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  9. Lovely and thoughtful review! I’ve not read the book, but somehow I was shown this movie in school in 2nd or 3rd grade? (That would never happen now because movies are a no-no in school here). I loved it, though, and have watched it a few times since. Someday I’ll read the book, but I’m worried it’ll be draggy for me, too. It’s a chunk of a read!

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  10. Excellent review! I’m with you on my enjoyment of a book sometimes being affected by my “modern view.” I understand taking into account an author’s culture/era, but widespread casual acceptance of something morally abhorrent doesn’t make it any less abhorrent. For me, I am more able to grimace and overlook “product of its era” racism (or whatever) if it is relatively tangential to the story. I have a hard time enjoying stories that deliberately advocate, glorify, or build their plot around cultural “moral blind spots” (e.g. the “yellow peril” books by Saxe Rohmer or Shakespeare’s “Merchant of Venice”).

    When it comes to the American Civil War, the whole “lost cause” narrative really grates on me. I don’t know if the American Civil War is of much interest to you, but if it is there’s an excellent book by Edward H. Bonekemper III called “The Myth of the Lost Cause” where he digs into primary documents from BEFORE and DURING the war (e.g. the original secession documents) that paint a very different story from the tragic-noble narrative that prevailed after the war. The author definitely has an axe to grind and occasionally overstates his case, but he at least lays out primary evidence that needs to be considered whether a person agrees with his conclusions or not.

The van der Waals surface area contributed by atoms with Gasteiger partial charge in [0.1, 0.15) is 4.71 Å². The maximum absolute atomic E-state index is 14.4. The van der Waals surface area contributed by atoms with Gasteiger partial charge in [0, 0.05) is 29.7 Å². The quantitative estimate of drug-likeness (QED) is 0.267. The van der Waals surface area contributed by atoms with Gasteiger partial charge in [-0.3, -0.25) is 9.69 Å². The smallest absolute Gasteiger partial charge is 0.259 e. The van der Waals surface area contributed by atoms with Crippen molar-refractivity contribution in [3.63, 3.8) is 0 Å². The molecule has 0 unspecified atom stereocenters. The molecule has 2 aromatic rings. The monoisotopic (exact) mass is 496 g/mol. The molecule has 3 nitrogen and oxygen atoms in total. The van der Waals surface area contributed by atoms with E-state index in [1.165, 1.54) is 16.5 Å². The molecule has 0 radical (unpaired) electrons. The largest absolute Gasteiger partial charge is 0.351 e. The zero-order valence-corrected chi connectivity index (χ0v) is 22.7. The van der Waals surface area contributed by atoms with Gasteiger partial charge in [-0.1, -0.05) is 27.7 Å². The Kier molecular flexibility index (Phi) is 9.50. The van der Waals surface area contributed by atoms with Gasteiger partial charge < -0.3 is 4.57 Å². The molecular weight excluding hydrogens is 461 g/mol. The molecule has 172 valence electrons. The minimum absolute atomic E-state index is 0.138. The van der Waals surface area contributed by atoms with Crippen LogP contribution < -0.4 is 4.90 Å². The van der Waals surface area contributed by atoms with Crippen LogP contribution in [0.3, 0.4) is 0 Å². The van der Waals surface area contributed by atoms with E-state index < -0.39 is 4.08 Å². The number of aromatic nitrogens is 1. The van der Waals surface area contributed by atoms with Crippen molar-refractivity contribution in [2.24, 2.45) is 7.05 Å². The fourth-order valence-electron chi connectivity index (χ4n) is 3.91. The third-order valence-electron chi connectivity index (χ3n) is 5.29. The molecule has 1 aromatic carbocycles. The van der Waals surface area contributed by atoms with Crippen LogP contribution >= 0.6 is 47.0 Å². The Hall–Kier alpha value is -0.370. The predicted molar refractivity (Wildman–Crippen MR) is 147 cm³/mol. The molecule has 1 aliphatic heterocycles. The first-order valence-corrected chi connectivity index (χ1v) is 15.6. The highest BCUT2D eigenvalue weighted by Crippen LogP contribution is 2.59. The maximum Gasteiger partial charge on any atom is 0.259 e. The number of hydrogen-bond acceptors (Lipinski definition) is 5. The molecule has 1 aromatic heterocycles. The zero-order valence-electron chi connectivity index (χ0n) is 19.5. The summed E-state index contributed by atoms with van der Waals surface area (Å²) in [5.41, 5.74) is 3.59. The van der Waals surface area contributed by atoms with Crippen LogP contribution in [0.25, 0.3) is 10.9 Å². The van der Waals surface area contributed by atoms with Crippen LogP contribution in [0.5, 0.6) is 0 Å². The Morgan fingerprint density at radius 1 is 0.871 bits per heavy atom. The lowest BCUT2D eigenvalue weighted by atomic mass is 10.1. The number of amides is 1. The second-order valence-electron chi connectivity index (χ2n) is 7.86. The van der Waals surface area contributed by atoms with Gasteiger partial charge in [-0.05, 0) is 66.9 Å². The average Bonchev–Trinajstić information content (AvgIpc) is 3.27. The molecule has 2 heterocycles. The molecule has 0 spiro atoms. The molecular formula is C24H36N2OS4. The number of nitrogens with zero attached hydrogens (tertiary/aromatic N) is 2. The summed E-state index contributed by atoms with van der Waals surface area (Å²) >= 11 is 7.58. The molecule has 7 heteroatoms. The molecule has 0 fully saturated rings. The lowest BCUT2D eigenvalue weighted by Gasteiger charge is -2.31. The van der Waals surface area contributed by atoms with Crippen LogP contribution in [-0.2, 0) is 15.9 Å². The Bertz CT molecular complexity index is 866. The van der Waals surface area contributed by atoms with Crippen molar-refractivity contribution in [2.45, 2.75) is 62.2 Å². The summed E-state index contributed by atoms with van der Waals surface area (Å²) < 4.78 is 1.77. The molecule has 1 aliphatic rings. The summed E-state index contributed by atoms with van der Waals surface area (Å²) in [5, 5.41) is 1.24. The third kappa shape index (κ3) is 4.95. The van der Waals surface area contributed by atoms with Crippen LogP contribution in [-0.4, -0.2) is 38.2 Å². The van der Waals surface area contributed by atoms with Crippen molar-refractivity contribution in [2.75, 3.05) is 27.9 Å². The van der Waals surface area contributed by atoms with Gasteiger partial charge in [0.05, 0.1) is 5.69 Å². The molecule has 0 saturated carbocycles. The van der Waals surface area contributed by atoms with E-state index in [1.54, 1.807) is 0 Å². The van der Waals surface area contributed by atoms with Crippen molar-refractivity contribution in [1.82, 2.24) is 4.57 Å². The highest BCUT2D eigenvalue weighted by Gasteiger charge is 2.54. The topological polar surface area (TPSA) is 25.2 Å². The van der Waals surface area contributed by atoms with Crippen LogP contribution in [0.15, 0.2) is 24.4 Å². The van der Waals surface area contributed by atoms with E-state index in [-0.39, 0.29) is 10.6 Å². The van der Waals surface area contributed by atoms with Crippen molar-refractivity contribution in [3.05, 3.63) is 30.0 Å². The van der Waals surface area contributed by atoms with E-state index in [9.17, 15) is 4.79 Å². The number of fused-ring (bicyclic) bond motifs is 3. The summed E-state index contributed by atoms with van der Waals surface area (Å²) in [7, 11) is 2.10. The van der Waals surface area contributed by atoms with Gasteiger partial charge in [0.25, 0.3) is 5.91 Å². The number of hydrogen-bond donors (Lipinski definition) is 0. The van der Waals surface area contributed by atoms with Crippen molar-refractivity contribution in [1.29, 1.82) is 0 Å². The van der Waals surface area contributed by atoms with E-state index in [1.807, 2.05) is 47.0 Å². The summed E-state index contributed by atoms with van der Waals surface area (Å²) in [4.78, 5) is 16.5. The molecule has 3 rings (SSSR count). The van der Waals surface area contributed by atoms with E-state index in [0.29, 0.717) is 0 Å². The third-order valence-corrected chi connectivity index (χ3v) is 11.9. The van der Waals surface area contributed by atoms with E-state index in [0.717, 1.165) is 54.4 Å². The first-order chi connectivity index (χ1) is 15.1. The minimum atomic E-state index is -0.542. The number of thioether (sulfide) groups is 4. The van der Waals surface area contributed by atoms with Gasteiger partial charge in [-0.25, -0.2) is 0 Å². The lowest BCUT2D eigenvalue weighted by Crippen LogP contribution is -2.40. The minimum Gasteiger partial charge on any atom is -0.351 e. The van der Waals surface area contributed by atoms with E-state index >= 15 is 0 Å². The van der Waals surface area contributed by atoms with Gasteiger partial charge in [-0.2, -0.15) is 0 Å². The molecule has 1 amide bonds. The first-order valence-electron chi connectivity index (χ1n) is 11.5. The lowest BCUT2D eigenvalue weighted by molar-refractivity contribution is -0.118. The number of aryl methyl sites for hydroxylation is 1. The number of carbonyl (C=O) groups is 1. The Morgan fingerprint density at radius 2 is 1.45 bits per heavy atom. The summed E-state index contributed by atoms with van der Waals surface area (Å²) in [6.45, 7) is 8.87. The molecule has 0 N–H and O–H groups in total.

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    1. Thank you! That’s really interesting cos I was just saying the exact same thing to someone else. The example I gave was feeling like the occasional blood libellous stories in Dostovsky don’t make me judge his books unfavourably as a whole, because they’re always tangential. It’s much harder to do that with a story like Merchant of Venice, because the plot is centred around anti-Semitic tropes.